Future uses for student accommodation
Since the late 1990s, Purpose-Built Student Accommodation (PBSA) has been a feature of development in and around the centres of education in our cities, housing the burgeoning student population that has significantly contributed to Australia’s population growth in recent years.
Now, as overseas migration, including most international students, has slowed to a trickle, how will we use these towers of one-bedroom units? Kieran McConnell shares some insights from his capstone research project into PBSAs – future ghost towers, or ghettos in the sky?
High levels of vacancy resulting from depopulation or a change in economic conditions can have long-lasting ramifications for the urban environment in which vacant buildings and houses are located.
Cities have always experienced varying levels of occupancy due to the ebbs and flows of the economy and changes in living preferences. Normally, this is a gradual phenomenon, that allows for organic regeneration and growth (creative destruction).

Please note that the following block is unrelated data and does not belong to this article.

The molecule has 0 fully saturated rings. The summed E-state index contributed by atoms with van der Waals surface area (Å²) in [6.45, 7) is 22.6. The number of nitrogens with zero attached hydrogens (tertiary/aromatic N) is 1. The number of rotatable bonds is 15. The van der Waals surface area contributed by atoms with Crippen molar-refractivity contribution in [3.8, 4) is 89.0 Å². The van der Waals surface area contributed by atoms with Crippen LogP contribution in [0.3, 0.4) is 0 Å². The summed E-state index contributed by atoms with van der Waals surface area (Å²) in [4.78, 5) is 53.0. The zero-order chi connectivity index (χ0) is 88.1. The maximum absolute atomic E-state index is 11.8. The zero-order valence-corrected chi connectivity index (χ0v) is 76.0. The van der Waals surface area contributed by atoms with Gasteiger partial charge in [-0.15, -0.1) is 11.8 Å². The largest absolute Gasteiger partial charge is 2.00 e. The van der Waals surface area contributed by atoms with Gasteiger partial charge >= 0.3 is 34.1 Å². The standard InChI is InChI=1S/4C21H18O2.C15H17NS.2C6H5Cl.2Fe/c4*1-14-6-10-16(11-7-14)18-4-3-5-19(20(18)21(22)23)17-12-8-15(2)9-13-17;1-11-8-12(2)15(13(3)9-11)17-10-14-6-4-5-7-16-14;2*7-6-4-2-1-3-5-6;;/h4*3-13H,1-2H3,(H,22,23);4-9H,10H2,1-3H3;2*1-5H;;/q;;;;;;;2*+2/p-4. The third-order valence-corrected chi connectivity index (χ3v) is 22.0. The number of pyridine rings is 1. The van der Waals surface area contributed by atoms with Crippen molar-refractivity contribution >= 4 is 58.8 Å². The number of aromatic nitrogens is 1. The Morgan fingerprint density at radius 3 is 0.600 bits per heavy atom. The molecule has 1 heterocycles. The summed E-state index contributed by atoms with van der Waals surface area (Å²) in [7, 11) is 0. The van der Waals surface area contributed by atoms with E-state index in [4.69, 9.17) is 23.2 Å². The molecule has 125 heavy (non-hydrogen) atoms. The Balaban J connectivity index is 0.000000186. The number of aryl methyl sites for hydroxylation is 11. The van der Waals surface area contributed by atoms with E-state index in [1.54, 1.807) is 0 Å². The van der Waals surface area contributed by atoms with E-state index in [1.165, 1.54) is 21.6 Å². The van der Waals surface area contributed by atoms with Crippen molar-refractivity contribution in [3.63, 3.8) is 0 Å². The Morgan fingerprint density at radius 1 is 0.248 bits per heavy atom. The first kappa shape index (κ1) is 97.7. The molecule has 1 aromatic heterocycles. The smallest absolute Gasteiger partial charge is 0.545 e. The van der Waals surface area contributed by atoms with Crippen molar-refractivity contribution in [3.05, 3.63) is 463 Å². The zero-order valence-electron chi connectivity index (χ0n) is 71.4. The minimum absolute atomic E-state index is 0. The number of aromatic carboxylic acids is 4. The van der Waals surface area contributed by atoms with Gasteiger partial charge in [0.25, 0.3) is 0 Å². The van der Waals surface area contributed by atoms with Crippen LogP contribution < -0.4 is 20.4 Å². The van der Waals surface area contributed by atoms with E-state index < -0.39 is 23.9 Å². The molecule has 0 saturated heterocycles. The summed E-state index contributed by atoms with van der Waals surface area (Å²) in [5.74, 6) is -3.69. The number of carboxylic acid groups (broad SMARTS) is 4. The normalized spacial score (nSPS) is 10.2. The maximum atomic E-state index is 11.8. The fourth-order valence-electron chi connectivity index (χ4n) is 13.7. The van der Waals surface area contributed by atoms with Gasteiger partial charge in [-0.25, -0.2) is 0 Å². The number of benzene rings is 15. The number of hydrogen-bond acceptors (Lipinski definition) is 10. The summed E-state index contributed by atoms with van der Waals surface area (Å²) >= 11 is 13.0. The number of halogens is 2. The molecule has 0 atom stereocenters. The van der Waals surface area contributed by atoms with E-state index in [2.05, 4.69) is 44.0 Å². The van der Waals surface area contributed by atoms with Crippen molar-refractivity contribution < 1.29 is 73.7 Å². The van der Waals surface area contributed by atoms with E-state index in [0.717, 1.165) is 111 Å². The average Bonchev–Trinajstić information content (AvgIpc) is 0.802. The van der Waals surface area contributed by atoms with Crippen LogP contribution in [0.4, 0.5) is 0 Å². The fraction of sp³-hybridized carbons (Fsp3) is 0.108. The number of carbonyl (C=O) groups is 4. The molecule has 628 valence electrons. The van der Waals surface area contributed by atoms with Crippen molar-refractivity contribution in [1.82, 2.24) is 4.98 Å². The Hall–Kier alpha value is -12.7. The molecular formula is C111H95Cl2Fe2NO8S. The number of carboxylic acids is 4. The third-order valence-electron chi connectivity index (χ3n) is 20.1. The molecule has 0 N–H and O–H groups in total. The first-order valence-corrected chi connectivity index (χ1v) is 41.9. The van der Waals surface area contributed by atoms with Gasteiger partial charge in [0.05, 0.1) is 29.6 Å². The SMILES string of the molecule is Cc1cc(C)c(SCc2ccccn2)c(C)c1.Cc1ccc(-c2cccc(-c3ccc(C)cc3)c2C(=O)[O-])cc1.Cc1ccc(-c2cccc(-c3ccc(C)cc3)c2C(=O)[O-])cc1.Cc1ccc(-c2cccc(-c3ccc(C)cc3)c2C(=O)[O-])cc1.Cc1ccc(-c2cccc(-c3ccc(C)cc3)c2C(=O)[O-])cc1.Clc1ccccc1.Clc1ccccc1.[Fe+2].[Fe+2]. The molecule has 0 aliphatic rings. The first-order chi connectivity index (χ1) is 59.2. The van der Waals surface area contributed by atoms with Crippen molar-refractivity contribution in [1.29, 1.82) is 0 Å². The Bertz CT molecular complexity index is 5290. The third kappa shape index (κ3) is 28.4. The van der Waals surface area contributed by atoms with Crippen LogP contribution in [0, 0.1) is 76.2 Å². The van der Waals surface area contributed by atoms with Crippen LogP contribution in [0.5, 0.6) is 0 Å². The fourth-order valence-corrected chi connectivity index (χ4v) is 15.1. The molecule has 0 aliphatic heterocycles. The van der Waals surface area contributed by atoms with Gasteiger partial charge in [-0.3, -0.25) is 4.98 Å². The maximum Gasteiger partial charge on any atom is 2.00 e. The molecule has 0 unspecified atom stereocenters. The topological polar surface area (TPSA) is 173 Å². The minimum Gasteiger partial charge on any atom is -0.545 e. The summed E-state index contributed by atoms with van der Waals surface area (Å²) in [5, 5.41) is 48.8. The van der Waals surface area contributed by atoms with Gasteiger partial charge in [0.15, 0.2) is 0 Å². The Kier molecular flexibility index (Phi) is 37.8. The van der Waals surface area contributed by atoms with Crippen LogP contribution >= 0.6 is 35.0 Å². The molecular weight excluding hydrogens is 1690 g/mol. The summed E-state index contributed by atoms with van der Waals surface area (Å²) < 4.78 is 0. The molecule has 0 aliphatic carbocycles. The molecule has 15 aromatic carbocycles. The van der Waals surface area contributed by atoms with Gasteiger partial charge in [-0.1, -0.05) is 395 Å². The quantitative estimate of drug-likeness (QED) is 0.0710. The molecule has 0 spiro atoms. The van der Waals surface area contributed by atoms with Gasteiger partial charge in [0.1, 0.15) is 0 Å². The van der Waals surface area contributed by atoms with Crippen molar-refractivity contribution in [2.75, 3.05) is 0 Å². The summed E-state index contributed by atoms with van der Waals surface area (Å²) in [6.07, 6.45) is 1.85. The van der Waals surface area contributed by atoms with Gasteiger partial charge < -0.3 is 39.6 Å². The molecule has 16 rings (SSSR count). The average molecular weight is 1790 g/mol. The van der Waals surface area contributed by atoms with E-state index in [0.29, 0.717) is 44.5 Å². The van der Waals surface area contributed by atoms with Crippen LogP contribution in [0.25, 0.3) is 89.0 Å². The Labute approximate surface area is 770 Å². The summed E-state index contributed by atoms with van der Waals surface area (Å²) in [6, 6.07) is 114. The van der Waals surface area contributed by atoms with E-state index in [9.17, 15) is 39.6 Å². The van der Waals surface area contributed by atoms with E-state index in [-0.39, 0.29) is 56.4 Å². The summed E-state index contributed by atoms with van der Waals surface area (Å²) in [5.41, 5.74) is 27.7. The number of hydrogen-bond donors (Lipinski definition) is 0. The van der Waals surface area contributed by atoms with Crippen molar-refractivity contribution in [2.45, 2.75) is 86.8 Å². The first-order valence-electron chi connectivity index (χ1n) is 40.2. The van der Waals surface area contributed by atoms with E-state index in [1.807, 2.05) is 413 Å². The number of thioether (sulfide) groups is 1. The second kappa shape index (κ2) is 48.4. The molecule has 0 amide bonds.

However, when areas contain a heavy concentration of a specific demographic and/or an industry, rapid change, either deliberate or via external shocks leaves them overexposed to a rapid loss of said people and industries, and because policymakers can be blinded by the good times, there is generally little in the way of ready to go interventions to stem the tide.
COVID-19 – a challenge for ‘student cities’
Australian cities where international students account for a large share of residents are scrambling to find solutions to the possibility of empty high rises and streets due to the COVID-19 pandemic.
Restrictions put in place to contain the virus have, in part, resulted in the first decline in student visa arrivals since March 2013. Adding, to the reduction in demand, capital cities are experiencing a boom in purpose-built student accommodation developments.
The City of Melbourne alone has over 10,000 accommodation units currently under construction or with planning approval. As a result, demand for student accommodation – once thought of as a given and projected to grow for the foreseeable future – is now staring down a double barrel of low demand and substantial oversupply.